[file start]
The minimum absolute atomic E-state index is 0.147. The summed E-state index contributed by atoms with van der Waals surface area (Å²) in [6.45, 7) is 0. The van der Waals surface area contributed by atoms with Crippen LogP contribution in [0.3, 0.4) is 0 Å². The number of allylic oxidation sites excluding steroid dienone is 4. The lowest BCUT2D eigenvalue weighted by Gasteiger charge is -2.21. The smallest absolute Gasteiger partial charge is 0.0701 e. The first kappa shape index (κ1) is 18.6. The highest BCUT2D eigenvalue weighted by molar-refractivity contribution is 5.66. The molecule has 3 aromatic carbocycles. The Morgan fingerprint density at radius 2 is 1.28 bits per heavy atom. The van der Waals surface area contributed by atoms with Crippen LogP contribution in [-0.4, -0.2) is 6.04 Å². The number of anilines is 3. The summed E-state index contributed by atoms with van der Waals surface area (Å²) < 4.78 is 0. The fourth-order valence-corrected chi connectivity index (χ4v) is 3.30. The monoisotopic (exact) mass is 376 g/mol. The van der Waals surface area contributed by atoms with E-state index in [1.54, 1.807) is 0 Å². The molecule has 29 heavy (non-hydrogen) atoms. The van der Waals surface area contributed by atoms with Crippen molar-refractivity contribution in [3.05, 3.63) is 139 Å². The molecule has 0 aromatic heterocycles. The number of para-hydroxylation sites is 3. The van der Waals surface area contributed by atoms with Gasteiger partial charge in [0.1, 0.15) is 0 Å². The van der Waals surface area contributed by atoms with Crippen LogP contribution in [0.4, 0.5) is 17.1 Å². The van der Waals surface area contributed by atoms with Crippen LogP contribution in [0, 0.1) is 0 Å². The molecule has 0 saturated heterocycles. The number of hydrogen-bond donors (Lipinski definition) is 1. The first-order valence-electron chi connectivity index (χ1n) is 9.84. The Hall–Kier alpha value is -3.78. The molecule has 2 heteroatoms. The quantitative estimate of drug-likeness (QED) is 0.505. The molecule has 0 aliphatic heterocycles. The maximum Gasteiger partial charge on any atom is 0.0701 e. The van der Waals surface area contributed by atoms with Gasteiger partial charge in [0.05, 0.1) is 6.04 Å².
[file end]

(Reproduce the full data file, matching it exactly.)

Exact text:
The minimum absolute atomic E-state index is 0.147. The summed E-state index contributed by atoms with van der Waals surface area (Å²) in [6.45, 7) is 0. The van der Waals surface area contributed by atoms with Crippen LogP contribution in [0.3, 0.4) is 0 Å². The number of allylic oxidation sites excluding steroid dienone is 4. The lowest BCUT2D eigenvalue weighted by Gasteiger charge is -2.21. The smallest absolute Gasteiger partial charge is 0.0701 e. The first kappa shape index (κ1) is 18.6. The highest BCUT2D eigenvalue weighted by molar-refractivity contribution is 5.66. The molecule has 3 aromatic carbocycles. The Morgan fingerprint density at radius 2 is 1.28 bits per heavy atom. The van der Waals surface area contributed by atoms with Crippen LogP contribution in [-0.4, -0.2) is 6.04 Å². The number of anilines is 3. The summed E-state index contributed by atoms with van der Waals surface area (Å²) < 4.78 is 0. The fourth-order valence-corrected chi connectivity index (χ4v) is 3.30. The monoisotopic (exact) mass is 376 g/mol. The van der Waals surface area contributed by atoms with E-state index in [1.54, 1.807) is 0 Å². The molecule has 29 heavy (non-hydrogen) atoms. The van der Waals surface area contributed by atoms with Crippen molar-refractivity contribution in [3.05, 3.63) is 139 Å². The molecule has 0 aromatic heterocycles. The number of para-hydroxylation sites is 3. The van der Waals surface area contributed by atoms with Gasteiger partial charge in [0.1, 0.15) is 0 Å². The van der Waals surface area contributed by atoms with Crippen LogP contribution in [0.4, 0.5) is 17.1 Å². The van der Waals surface area contributed by atoms with Crippen LogP contribution in [0, 0.1) is 0 Å². The molecule has 0 saturated heterocycles. The number of hydrogen-bond donors (Lipinski definition) is 1. The first-order valence-electron chi connectivity index (χ1n) is 9.84. The Hall–Kier alpha value is -3.78. The molecule has 2 heteroatoms. The quantitative estimate of drug-likeness (QED) is 0.505. The molecule has 0 aliphatic heterocycles. The maximum Gasteiger partial charge on any atom is 0.0701 e. The van der Waals surface area contributed by atoms with Gasteiger partial charge in [0.05, 0.1) is 6.04 Å².